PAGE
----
Taylor: How to Stop Re-Solving and Keep Evolving

Even after three decades in the field, I am astounded by the messages I get mid-January full of disappointment, even shame, that the firm, passionate resolutions made just days earlier have already become broken promises.

columnist Erika Taylor
Erika Taylor

Well, guess what? Eighty percent of new year’s resolutions are broken by February. We come off the highs of the holiday season, full of motivation. We resolve to swap eggnog for lemon water, stem Black Friday inspired overspending and recommit to the gym we signed up for last January. But these grandiose plans dissolve to the lure of snooze buttons and Super Bowl nachos. 

Why does this happen to so many of us? 

One answer is that many resolutions are responses to something in ourselves that we think is broken, something messed up or shameful. “Resolving” refers to fixing a problem. And while we certainly do solve problems and conclude unwanted behaviors, we never fully finish. We are in a continual process of growing healthier and stronger or becoming weaker and more fragile. And when we look at this as a constant set of problems then we must constantly re-solve them. It’s the reason many people set the same new year’s resolutions year after year. 

Resolutions often fail for many of the same reasons other wellness programs fail:

We focus on outcomes.

We do too much, too fast.

We lack accountability. 

We forget why we started.

This is not a powerful way to inspire. What does inspire is looking at our lives and finding what is working. Taking the lessons we have learned and using them as a framework for growth. What works is honoring our deeply rooted drive to evolve. To evolve means to change or develop slowly, often into a better or more advanced state. Evolution is neverending. It is sustainable. It is steeped in the natural ebb and flow of our lives and allows us to create a wellness practice that supports us, forgives us and can grow with us. 

A wellness program steeped in the power of evolution is almost certain to get the results we are after:

Focus on behaviors. 

Clarify goals. “I want to be healthier” becomes “I want to lower my blood pressure.” Then list the behaviors that will get you there. Maybe, “I will eat three servings of vegetables daily.” Or, “I will schedule three 20 minute walks this week.” Start with the day you are in. What can you do today that will move you closer to your goal? 

Take baby steps. 

Choose one of the behaviors you’ve identified and scale it down to a micro-habit. Exercise for example. Let’s use a universally helpful move, the deep squat. Start with a cue that will remind you to do your behavior. Something you already do everyday. Like, getting out of bed. Add the habit. “When I get out of bed in the morning I will do one deep squat.” Then comes the magic part; reward yourself immediately. It sounds silly but it works! Squat, then pat yourself on the back (literally!) and say out loud, “Good job.” Choose any action and exclamation. Snapping or slapping your thigh. “I’m awesome!” “Way to go!” “You rock.” Anything will work as long as it’s tactile, out loud and immediate. Five days in a row and I promise it will be tough to keep yourself from squatting that sixth day. Use that same formula for adding exercises or another habit.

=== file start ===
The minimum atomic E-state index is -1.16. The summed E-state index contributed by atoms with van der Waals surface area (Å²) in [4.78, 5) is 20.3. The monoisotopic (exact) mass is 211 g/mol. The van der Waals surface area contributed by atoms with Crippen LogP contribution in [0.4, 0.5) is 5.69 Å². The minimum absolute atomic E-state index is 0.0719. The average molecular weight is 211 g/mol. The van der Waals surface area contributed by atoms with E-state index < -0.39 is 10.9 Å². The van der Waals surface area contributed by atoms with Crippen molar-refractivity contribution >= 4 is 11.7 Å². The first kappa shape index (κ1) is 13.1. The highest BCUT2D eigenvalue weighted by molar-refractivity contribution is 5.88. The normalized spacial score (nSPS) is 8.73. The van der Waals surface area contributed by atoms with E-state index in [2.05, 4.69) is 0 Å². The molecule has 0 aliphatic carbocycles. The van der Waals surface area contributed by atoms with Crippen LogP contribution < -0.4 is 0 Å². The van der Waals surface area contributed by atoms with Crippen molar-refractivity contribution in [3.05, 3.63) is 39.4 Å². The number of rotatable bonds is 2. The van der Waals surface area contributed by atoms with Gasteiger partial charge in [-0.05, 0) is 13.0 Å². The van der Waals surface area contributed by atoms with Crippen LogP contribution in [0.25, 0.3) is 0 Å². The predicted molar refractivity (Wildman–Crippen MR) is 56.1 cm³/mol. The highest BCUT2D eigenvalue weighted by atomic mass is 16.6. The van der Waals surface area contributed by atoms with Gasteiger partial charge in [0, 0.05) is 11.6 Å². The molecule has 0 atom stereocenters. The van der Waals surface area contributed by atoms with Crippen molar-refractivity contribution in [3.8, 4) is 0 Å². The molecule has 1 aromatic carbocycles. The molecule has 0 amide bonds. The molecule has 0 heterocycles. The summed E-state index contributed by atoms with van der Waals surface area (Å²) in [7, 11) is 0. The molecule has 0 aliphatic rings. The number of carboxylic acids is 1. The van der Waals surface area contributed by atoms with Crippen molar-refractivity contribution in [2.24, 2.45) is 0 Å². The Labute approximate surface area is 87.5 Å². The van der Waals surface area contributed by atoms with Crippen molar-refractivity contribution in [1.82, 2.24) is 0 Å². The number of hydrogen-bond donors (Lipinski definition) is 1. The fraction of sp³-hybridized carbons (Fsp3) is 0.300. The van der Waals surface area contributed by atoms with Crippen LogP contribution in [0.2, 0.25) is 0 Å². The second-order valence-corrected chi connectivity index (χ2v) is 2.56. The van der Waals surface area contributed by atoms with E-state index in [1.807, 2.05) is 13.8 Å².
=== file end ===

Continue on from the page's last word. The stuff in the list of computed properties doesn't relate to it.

Ask for help.

Find a crew. A friend, co-worker or family member makes a wonderful accountability buddy. Evolving may seem tedious or daunting alone. Meeting goals with a friend makes it more enticing. If you know someone is expecting you to bring roasted cauliflower and chickpeas for lunch, you are not as likely to settle for a less nutritionally powerful option. Knowing someone is waiting at the park to walk with you makes it infinitely more likely you will show up at the park!

Define your “Why”.

Ask yourself, “Why did you choose these resolutions?” To look better? Do more? To own a bigger house? There is no wrong answer. The key is, keep questioning to the root. Want to lose weight to feel better? Ask why that is important. What do you miss when you are not well? These answers will get you to your deeper “why.” Find it, write it down and put it somewhere you will see it every day. This is your beacon.

Resolutions may be a fun part of your tradition. And if they don’t send you into a shame spiral come February, hurray! But if you are more like the 80 percent; choose one simple behavior, remind yourself why you chose it, practice it daily, share it with your crew and let’s EVOLVE through the new year and beyond. 

Wishing you wellness in 2020.

Erika Taylor is a community wellness instigator at Taylored Fitness, the original online wellness mentoring system. Taylored Fitness believes that everyone can discover small changes in order to make themselves and their communities more vibrant, and that it is only possible to do our best work in the world if we make a daily commitment to our health. Visit facebook.com/erika.taylor.303 or email erika@tayloredfitness.com.


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